|Sughra Raza, MD
Associate Professor of Radiology
Harvard medical School
|Lisa Becker, PhD
VIB-KU Leuven, Belgium
Sughra is currently Associate Professor of Radiology at HMS and has worked as a breast imaging radiologist at Brigham & Women’s Hospital since 2001.
She has had an interest in translational research and will share the story of how this particular project began.
Lisa is currently a postdoctoral fellow at VIB KU Leuven in Leuven, Belgium in the lab of Peter Carmeliet, working on cancer angiogenesis. Lisa has received her BSc and MSc degrees at Mannheim University of Applied Sciences, in Mannheim, Germany. She received her PhD in Cancer Biology from the University of Texas MD Anderson Cancer Center under the supervision of Dr. Raghu Kalluri. Her PhD work focused on deciphering the heterogenous roles of fibroblasts during tumor initiation and progression.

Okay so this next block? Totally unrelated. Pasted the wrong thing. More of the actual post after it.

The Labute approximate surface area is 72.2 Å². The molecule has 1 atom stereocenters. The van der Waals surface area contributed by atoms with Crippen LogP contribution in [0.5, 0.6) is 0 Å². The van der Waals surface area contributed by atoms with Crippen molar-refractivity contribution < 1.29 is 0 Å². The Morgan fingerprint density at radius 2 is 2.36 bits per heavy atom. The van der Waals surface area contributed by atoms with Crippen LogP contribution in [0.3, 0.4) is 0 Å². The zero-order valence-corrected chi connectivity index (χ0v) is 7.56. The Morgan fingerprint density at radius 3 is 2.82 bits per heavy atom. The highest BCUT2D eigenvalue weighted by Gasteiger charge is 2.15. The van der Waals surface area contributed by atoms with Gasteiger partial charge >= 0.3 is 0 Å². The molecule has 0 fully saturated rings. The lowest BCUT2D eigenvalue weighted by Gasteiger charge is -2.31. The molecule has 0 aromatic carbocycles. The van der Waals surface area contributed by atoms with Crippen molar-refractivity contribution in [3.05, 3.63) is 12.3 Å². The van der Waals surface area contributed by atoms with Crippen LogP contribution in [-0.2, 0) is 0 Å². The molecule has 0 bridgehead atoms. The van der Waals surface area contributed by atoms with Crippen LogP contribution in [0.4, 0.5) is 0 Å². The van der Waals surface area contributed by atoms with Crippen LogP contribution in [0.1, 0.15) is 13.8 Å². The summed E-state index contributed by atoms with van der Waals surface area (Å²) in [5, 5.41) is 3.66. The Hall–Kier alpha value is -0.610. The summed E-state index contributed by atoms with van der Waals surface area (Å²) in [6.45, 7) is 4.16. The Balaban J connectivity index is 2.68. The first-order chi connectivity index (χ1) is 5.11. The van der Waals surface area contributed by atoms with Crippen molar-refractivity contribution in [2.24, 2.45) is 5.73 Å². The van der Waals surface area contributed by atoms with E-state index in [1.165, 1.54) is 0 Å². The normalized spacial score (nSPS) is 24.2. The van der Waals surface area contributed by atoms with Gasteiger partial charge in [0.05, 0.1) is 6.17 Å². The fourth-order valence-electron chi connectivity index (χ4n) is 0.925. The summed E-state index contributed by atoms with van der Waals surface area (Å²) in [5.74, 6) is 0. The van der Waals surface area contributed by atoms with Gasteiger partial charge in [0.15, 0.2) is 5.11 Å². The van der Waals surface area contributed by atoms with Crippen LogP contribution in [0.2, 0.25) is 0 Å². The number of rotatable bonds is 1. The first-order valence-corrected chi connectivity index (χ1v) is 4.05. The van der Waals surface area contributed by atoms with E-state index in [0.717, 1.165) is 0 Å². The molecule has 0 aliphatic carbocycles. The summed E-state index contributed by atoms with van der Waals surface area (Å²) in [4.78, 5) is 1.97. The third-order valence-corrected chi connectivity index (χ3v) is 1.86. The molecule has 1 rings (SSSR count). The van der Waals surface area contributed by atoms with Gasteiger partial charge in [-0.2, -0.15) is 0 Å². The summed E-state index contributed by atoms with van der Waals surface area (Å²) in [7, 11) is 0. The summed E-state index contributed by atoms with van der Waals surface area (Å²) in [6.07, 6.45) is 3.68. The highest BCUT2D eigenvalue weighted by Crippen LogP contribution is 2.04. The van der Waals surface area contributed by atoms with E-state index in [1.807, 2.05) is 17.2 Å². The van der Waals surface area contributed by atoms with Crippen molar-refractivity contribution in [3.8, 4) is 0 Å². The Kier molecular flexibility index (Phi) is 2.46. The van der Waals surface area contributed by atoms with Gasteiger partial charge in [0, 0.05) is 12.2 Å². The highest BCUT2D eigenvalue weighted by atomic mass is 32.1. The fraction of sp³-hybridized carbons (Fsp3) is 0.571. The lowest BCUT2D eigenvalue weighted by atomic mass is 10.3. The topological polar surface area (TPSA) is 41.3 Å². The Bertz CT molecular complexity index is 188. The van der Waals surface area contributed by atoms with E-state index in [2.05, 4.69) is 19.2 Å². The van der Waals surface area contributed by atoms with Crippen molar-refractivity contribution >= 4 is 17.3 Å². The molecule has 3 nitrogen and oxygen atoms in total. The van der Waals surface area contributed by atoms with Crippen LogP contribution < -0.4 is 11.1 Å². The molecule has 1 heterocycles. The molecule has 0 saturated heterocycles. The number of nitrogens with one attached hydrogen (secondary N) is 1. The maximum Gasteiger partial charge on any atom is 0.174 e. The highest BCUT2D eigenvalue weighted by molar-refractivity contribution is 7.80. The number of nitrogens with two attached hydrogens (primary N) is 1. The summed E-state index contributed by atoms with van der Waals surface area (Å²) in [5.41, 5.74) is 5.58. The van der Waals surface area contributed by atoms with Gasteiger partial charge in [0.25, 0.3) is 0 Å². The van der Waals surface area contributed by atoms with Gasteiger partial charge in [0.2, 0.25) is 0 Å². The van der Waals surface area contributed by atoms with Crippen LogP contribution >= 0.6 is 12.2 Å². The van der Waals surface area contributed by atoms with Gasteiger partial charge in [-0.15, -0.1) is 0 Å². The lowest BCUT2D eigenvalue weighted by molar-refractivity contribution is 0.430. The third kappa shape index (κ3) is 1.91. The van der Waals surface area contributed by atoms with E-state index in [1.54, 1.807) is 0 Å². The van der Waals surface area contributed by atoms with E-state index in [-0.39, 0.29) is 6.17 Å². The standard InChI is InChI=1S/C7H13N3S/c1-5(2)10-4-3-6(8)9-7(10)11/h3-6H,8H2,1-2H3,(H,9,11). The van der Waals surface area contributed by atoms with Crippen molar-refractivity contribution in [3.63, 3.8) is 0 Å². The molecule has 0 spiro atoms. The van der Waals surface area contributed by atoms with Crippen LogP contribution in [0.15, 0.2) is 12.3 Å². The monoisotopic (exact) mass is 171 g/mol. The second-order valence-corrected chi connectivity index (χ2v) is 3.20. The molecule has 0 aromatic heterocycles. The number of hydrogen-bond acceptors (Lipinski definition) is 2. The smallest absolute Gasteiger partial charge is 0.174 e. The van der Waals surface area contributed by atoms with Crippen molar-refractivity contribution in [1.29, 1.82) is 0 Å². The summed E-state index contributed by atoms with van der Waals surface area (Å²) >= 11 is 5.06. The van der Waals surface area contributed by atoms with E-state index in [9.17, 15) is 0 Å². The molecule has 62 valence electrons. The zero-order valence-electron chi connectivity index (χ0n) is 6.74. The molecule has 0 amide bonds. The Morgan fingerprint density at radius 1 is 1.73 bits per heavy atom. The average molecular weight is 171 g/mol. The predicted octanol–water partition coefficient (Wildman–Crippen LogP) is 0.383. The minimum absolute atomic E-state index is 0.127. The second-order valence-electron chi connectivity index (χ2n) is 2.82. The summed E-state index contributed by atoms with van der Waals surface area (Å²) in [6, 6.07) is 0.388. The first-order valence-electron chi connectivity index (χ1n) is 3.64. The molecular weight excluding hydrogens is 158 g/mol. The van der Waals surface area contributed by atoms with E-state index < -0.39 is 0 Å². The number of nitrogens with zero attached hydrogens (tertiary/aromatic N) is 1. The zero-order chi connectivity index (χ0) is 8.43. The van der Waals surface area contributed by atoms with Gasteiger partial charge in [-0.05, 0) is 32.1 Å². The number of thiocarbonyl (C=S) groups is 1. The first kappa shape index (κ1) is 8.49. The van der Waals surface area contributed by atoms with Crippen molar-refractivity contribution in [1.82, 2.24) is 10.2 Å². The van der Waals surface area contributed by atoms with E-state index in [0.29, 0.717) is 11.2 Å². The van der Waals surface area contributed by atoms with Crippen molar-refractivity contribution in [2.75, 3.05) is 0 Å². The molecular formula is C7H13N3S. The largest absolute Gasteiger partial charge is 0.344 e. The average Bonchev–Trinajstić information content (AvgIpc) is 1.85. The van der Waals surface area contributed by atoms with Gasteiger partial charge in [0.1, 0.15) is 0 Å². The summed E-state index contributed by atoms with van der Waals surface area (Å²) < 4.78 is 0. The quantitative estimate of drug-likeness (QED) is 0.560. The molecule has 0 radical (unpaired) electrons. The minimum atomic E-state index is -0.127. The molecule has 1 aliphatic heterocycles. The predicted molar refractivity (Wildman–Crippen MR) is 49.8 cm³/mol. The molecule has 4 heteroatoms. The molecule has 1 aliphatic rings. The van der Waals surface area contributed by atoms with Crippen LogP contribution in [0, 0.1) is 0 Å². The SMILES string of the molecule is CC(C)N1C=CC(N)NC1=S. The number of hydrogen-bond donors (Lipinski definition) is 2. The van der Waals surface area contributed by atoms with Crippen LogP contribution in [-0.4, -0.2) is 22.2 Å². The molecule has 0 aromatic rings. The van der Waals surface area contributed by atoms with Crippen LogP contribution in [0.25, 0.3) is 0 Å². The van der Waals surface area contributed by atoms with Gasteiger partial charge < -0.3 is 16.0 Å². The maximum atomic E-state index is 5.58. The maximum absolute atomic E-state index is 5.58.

Cancer-associated fibroblasts (CAFs) are important players in breast tumorigenesis. Similar to cancer cells, CAFs have been suggested to undergo a metabolic shift towards aerobic glycolysis and to help fuel the metabolism of cancer cells. The mechanisms underlying this phenomenon and how it is sustained is largely unknown. Using novel genetically engineered mouse models, as well as fibroblasts isolated from patients with benign breast tissue findings (controls) and malignant breast tumors, we show that CAFs exhibit enhanced glycolysis and lactate production compared to controls. We show that CAF-derived metabolites are taken up by cancer cells to fuel the biosynthesis of nucleotides. Depletion of CAFs, or suppression of lactate production specifically in CAFs in vivo, alters the overall metabolic profile of tumors, resulting in impeded tumor growth. Our studies suggest this phenotype in CAFs is sustained through epigenetic modifications of Hif1a and rate-limiting glycolytic enzymes. Normal fibroblasts, when exposed to hypoxia, acquire a pro-glycolytic, CAF-like transcriptome via epigenetic regulation of rate-limiting glycolytic enzymes. In summary, we propose that changes in oxygen tension in a developing tumor induces epigenetic changes in CAFs, leading to a pro-glycolytic phenotype that promotes breast tumor growth.